How to Prepare for the Snapshot Interview

Although Snapshot is not an in-person interview, you can still use traditional techniques and practices to get ready. Just like anything else you have to practice using realistic simulations and expert feedback. Firstly, you will need to know how to prepare for your med school interview. Many students experience anxiety before an interview, especially if it’s a new and unknown format. Not knowing how you come across on a computer screen may also be a concern, since you want to make a great first impression with your recorded interview. Only mock interviews with expert feedback can reduce or eliminate these anxieties. Realistic mock interviews with expert, personalized feedback from a medical school advisor will help you work on how you come across and give you insight into the strength and quality of your responses. This feedback can help identify weaknesses, help you structure your answers, and most importantly, allow you to adopt a strategy to answer any type of question you may encounter. Remember, it's not about memorizing your answers or trying to guess what questions you will be asked. It's about mastering a technique to identify and answer any type of question that's thrown at you and to do it calmly and confidently. Confidence can't be taught, but it can be developed, and it can grow with medical school interview preparation. In addition to practicing the most common medical school interview questions, which I linked to above, you should also practice with panel interview questions and MMI questions. Remember, the right practice makes perfect. The more questions you run through, the more comfortable you will become with answering questions about your character, hobbies, personal experiences, and activities. Practicing with these interview questions will also allow you to time yourself and work towards composing concise and clear answers. Remember, you will have only two minutes to read, reflect on, and answer the prompt, so timing yourself during practice is key.

Additional tip: use your other application components to help you navigate Snapshot prompts. If you complete application components like the AMCAS personal statement, or the OMSAS autobiographical sketch before you record your Snapshot answers, you can always rely on these application components to answer the interview questions. Of course, you are allowed to talk about experiences that were not included in your application components, however, keep in mind that you have already done a lot of work in choosing your top-quality experiences, so you might want to reflect on those in more detail during your Snapshot interview if you’re asked relevant questions. Be mindful that the experiences and activities you listed in your application materials are there for you to reference at any time during the interview; they are your “experience bank”. For example, if you’re faced with questions like “why do you want to be a doctor?” or “tell me about yourself”, recall your personal statement to help you formulate your answer. Or if you’re asked about a challenge you’ve experienced in the workplace, remember the activities or experiences you included in the sketch. These application components should be used as roadmaps - do not memorize them! Having these application components will simply allow you to organize your answers, rather than rummage to remember what you should talk about in the interview. Recall, you only have 2 minutes to come up with a clear and concise answer – using your application as a reference point can help you organize your thoughts and deliver your response coherently.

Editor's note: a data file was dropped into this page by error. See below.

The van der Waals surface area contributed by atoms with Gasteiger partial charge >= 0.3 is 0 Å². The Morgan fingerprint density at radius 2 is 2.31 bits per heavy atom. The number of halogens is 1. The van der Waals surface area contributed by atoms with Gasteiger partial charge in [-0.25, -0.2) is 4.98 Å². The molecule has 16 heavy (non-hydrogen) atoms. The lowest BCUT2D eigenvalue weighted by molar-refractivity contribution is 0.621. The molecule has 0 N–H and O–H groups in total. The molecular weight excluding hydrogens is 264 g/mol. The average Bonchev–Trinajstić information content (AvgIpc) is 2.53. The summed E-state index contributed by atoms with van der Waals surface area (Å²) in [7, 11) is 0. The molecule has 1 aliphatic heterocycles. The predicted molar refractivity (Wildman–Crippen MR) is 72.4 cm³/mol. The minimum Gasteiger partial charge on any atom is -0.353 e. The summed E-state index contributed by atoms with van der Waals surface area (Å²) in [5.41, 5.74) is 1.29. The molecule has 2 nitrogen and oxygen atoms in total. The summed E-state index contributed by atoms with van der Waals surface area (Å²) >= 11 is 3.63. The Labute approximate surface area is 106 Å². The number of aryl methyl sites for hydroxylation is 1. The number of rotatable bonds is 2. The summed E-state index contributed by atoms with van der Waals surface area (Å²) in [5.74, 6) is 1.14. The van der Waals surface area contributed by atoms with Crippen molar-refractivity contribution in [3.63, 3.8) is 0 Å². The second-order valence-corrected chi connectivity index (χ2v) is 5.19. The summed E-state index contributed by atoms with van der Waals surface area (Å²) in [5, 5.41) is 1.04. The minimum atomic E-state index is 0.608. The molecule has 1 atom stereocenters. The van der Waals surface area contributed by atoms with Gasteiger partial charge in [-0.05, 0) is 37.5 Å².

However, simply relying on application components is not going to be enough to prepare for this interview. There are a lot of things that you could be asked about (e.g. most significant personal challenge, a person you admire, your favorite book, etc.) that would usually not be brought up in your medical school components. When you’re getting ready for your interview and practice answering sample questions, reflect on experiences that address certain common themes, such as past challenges, obstacles, successes, times you failed, when you did something you regretted, a time when you stepped out of your comfort zone, etc. Rather than trying to squeeze all your past experiences into the mold of the Snapshot question, you should feel comfortable coming up with experiences that fit the prompt, no matter what it asks about.

Sample Questions and Answers